that is where I start reading from the text book and then refer to the slides because I see that the slides is just a summary of what is in the text book.

This insight was clarified for her only during the extended programme, towards the end of her first year.

Agency and reflexivity

Zinhle's narrative revealed marked examples of her agency. Overcoming obstacles to enrol at university was an early indicator of Zinhle's agency:

In terms of support, I can say no, the school didn't support me, because I didn't even get support for applying to UCT. They just told me that you are not going to make it, you can't afford UCT and I knew that I can't afford it. Anyway, but it is not true, there is support, and I'm here.

In the small classes of the extended programme, she felt comfortable to break the silence which characterised her first semester. She started to engage actively in class by asking questions, taking risks by venturing explanations and monitoring her learning through feedback:

If I'm not understanding something, I can't allow myself to be left behind, I ask questions, I try to explain what I think I understand and then I also like my tutor to help me if I'm not right.

During her third interview, Zinhle's agency was revealed in a shifting perspective of her identity:

I can just say that accepting yourself, that if you did bad, don't blame yourself, if you not doing the way you think you should be doing, you can't put pressure on yourself.

Furthermore, she reflected on the broader meaning of learning from failure:

No, it is not really about failure only but it's also about improving and using the time that you have to be more productive.

In her final interview, she identified help-seeking behaviour as critical to her success and said:

I seek professional help if the situation is too bad, in a way that it is just beyond my own strength ...if the situation is actually affecting my functioning now, I seek professional help.

While her religious faith continued to be a primary spiritual resource, she acted purposefully to ask for help and to develop skills to deal with her stress levels by attending stress management workshops and making use of the Writing Centre. Her agency in overcoming challenges emerged from the data of her later interviews. Zinhle worked out how to plan and structure her time in a productive, process-oriented manner rather than engaging in instrumental, test-focussed rote-learning:

If we are given recommended articles then I spend a lot of time reading before I write, but then when I am writing an essay I make sure that I dedicate the whole day writing it.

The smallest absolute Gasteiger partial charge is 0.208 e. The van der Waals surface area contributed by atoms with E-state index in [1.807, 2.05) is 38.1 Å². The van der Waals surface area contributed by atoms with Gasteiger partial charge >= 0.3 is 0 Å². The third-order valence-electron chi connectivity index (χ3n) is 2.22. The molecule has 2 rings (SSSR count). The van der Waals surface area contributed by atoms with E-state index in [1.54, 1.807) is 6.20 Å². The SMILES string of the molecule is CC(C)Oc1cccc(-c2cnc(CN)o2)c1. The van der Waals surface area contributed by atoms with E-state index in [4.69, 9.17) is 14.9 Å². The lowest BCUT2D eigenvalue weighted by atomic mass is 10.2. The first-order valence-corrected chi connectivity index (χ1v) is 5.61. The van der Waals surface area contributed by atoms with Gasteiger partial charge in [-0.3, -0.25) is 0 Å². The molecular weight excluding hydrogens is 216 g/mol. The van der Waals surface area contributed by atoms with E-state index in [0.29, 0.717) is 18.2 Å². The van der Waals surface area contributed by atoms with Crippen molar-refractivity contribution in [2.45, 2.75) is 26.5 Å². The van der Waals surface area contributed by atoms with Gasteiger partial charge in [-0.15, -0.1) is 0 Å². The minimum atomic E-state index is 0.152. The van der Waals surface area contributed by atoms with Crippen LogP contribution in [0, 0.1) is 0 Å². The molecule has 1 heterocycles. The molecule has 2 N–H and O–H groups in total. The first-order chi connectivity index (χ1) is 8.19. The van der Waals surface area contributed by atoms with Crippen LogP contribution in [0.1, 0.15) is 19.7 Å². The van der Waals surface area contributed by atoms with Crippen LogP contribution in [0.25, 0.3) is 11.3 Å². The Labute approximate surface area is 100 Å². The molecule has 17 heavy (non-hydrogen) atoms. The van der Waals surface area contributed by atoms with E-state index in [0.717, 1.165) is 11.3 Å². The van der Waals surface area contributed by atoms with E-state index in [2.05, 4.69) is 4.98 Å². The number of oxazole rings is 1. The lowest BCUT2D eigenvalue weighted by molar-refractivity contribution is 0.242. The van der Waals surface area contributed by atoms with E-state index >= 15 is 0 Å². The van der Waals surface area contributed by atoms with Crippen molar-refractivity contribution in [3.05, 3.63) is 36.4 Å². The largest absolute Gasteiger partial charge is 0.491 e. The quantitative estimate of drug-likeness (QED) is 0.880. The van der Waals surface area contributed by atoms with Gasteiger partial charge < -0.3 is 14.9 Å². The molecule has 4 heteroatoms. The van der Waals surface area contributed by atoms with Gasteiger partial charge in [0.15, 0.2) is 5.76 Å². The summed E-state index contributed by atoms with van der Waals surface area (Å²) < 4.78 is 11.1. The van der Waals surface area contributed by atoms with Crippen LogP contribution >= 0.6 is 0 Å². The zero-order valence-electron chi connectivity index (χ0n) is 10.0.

Agency was revealed in her perspective of being a change agent and a role model in her community:

Even though I am not doing anything now to influence change in my own community and in my own family, just people seeing that it is possible to succeed, especially academic success, if people in my community especially the young ones are actually saying that she is coming from the very environment, the very same environment that we come from and she made it up to this point, it is possible for us as well, without even me saying anything to them, they can see it as an example and it might motivate one or two people and that is already a change.

Zinhle's reflexivity was evident in her increasing levels of meta-cognition in her senior years as demonstrated in her comments on her decision-making processes:

I have learnt that university isn't only grooming us academically. It's where we live, our families, we come here being independently. We have to take decision and we have to think about the consequences of each decision that you take, so it's also grooming us socially and the ways of how we think, how we see things and also the things that we have studied and then we go back and apply them in our societies.

From earlier descriptions of her sense of self as "being stupid, not clever enough", she progressed to the point where she identified herself as a "strong" person, a role-model to others and said "I know we all deserve to be here". She stated:

...whatever I do will leave a mark, I am not just doing something that won't have any impact, whatever I do will leave a mark.

Her reflexivity was indicated by her strong sense of being a mediator for change in her community. Several references to her identity as an agent for change were evident in her interviews. In her final interview, she again claimed this perspective:

before I came here, I didn't realise that anything is possible if you actually want to make a change in your own life or if you want to influence a change in your own community, so I didn't see potential. I didn't see opportunities or ja, or any kind of hope that there will be a change in the community, but then when I came here and I actually saw that actually I am surviving even though I am not like taking anything, even though it is not as easy as I would like to, but I know that it is possible. I see it in myself. I can make it. If people want change it is possible to make change.